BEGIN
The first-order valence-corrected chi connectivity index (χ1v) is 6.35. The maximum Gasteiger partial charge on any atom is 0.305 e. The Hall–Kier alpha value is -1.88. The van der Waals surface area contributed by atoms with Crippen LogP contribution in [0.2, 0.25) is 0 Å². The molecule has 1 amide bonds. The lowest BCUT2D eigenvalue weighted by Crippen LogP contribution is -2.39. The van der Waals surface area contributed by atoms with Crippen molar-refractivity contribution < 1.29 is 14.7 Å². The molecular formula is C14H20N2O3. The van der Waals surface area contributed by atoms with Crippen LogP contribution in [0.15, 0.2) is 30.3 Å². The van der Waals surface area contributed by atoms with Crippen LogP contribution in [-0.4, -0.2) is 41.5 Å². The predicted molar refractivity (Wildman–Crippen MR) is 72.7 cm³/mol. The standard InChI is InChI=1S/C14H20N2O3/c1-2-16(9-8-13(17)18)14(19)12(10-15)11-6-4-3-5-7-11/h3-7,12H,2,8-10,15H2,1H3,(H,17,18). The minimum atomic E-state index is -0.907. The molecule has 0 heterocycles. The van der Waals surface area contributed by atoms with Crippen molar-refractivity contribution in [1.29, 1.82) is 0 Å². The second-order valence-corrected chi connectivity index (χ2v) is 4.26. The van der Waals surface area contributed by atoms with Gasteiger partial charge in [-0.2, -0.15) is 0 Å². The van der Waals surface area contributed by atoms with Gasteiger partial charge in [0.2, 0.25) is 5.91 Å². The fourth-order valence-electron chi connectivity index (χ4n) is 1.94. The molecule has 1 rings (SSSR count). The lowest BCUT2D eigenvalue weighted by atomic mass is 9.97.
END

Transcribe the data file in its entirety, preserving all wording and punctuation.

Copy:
The first-order valence-corrected chi connectivity index (χ1v) is 6.35. The maximum Gasteiger partial charge on any atom is 0.305 e. The Hall–Kier alpha value is -1.88. The van der Waals surface area contributed by atoms with Crippen LogP contribution in [0.2, 0.25) is 0 Å². The molecule has 1 amide bonds. The lowest BCUT2D eigenvalue weighted by Crippen LogP contribution is -2.39. The van der Waals surface area contributed by atoms with Crippen molar-refractivity contribution < 1.29 is 14.7 Å². The molecular formula is C14H20N2O3. The van der Waals surface area contributed by atoms with Crippen LogP contribution in [0.15, 0.2) is 30.3 Å². The van der Waals surface area contributed by atoms with Crippen LogP contribution in [-0.4, -0.2) is 41.5 Å². The predicted molar refractivity (Wildman–Crippen MR) is 72.7 cm³/mol. The standard InChI is InChI=1S/C14H20N2O3/c1-2-16(9-8-13(17)18)14(19)12(10-15)11-6-4-3-5-7-11/h3-7,12H,2,8-10,15H2,1H3,(H,17,18). The minimum atomic E-state index is -0.907. The molecule has 0 heterocycles. The van der Waals surface area contributed by atoms with Crippen molar-refractivity contribution in [1.29, 1.82) is 0 Å². The second-order valence-corrected chi connectivity index (χ2v) is 4.26. The van der Waals surface area contributed by atoms with Gasteiger partial charge in [-0.2, -0.15) is 0 Å². The van der Waals surface area contributed by atoms with Gasteiger partial charge in [0.2, 0.25) is 5.91 Å². The fourth-order valence-electron chi connectivity index (χ4n) is 1.94. The molecule has 1 rings (SSSR count). The lowest BCUT2D eigenvalue weighted by atomic mass is 9.97.